EPA Administrator Lisa Jackson speaks at the 2012 Tribal Nations Conference… (Susan Walsh/AP )
Environmental Protection Agency Administrator Lisa P. Jackson, who pushed through the most sweeping curbs on air pollution in two decades, announced Thursday morning that she will resign her post.
Jackson, who will step down shortly after President Obama’s State of the Union address next month, said she was “ready in my own life for new challenges, time with my family and new opportunities to make a difference.” Many had expected that she would not remain for the administration’s second term; Jackson herself joked about it recently.
Outspoken on issues including climate change and the need to protect poor communities from experiencing a disproportionate amount of environmental harm, Jackson pressed for limits on emissions from coal-fired power plants and on dumping mining waste into streams and rivers near mines.
The slew of rules the EPA enacted over the past four years included the first greenhouse-gas standards for vehicles, cuts in mercury and other toxic pollution from power plants and a tighter limit on soot, the nation’s most widespread deadly pollutant. Many congressional Republicans and business groups claimed Jackson was waging a “war on coal.” But she was a hero to the environmental community.
The president issued a statement praising Jackson.
“Under her leadership, the EPA has taken sensible and important steps to protect the air we breathe and the water we drink, including implementing the first national standard for harmful mercury pollution, taking important action to combat climate change under the Clean Air Act, and playing a key role in establishing historic fuel economy standards that will save the average American family thousands of dollars at the pump while also slashing carbon pollution,” Obama said.
Obama has not picked her successor, although two of the leading candidates work at the EPA: Deputy Administrator Bob Perciasepe and Gina McCarthy, who heads the agency’s air and radiation office. Jackson has told several people she considers Perciasepe well prepared to take the agency’s helm.
Both Perciasepe and McCarthy could face challenges in getting confirmed by the Senate since they helped craft many of the EPA’s policies during Obama’s first term. But they are also seen as career officials rather than political activists. Stephen Brown, vice president for federal government affairs at the oil refiner Tesoro Corp., said Perciasepe represents “a sound choice” because he “knows the job, the agency and the hurdles associated with both.”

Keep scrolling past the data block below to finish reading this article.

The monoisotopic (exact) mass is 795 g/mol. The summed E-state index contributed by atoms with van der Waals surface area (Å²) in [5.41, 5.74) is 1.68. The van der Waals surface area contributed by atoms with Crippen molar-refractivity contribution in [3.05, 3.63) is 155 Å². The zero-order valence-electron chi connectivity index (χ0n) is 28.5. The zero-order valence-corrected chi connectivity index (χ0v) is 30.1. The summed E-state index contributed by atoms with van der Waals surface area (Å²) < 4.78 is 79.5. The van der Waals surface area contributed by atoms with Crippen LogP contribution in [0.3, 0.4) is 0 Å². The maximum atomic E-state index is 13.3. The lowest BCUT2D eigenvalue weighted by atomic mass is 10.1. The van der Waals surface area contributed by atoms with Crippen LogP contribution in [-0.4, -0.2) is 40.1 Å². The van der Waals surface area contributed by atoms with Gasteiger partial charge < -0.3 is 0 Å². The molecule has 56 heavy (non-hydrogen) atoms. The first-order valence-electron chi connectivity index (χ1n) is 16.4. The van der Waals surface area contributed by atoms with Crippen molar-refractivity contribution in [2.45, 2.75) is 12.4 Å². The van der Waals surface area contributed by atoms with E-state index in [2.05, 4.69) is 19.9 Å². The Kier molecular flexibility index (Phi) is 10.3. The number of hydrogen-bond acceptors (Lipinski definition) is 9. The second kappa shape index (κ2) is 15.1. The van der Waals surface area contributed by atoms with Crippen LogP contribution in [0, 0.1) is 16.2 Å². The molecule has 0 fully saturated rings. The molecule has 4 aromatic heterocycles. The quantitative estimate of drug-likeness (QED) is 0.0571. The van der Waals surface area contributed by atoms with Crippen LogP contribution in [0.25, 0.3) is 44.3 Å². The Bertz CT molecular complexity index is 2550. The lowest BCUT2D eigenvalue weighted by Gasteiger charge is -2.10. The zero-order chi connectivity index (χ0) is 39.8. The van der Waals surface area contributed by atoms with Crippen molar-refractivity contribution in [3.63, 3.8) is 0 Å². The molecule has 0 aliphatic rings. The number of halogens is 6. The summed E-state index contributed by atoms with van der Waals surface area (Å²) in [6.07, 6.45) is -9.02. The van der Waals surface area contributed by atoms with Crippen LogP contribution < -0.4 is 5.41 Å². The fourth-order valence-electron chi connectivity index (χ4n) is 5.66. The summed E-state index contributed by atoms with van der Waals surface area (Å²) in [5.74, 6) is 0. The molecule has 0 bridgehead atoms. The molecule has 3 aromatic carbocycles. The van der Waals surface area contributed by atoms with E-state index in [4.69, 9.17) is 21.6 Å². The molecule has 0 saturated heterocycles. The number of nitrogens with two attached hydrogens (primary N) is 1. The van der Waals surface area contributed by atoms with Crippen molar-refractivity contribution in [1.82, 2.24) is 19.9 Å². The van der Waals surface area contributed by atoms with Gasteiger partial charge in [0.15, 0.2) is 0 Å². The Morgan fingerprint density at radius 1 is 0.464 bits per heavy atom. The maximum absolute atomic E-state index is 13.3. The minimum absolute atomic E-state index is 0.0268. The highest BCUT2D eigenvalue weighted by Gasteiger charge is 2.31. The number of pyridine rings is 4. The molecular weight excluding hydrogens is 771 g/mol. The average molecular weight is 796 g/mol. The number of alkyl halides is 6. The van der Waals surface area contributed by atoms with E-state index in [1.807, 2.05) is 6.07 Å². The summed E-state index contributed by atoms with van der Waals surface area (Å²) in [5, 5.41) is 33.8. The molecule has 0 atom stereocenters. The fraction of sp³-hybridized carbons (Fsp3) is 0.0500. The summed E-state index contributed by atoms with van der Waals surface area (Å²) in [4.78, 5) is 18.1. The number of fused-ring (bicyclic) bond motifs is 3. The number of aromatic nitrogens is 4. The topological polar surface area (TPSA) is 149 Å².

Other possible successors include Mary D. Nichols, head of the California Air Resources Board, and Kathleen McGinty, who headed the White House Council on Environmental Quality under President Bill Clinton.
Sen. David Vitter (La.), the top Republican on the Senate Environment and Public Works Committee, said Thursday he would seek a more business-friendly nominee to run the agency. “Moving forward I’ll be working with my colleagues in the Senate to make sure the new nominee is thoroughly vetted, puts sound scientific standards above political ideology and understands that EPA’s avalanche of regulations can crush the growth of American businesses,” he said in a statement.
It remains unclear how ambitious an agenda the EPA will pursue in Obama’s second term. The agency will soon finalize the first carbon standard for new power utilities, but the White House has yet to decide whether to impose limits on existing facilities, according to several individuals who have been briefed on the matter but asked not to be identified because no final decision has been made.
The EPA has delayed a decision on whether to classify coal ash as a hazardous waste and is fighting in federal court to reinstate rules governing cross-state air pollution from coal plants in the eastern half of the country. It is also in the midst of a long-term study of how hydraulic fracturing affects the environment, which could trigger new federal rules governing natural-gas extraction.
Michael Brune, executive director of the Sierra Club, said his members will be looking for the EPA to “have a strong voice” in whether Obama should approve the Keystone XL pipeline carrying heavy crude oil from Canada to the United States, and to press ahead with carbon limits on existing power plants. “It’s arguably the biggest thing the administration can do by itself, without legislation, to reduce greenhouse-gas emissions,” he said in an interview.
Many of the most significant regulations the EPA has enacted over the past four years arose from settlements with environmental groups, which challenged rules the agency issued under President George W. Bush.
“Most of the significant rules have already been finalized, so I’m not sure what’s left,” said Joseph Stanko, who heads government relations at the law firm Hunton & Williams and represents several utility companies.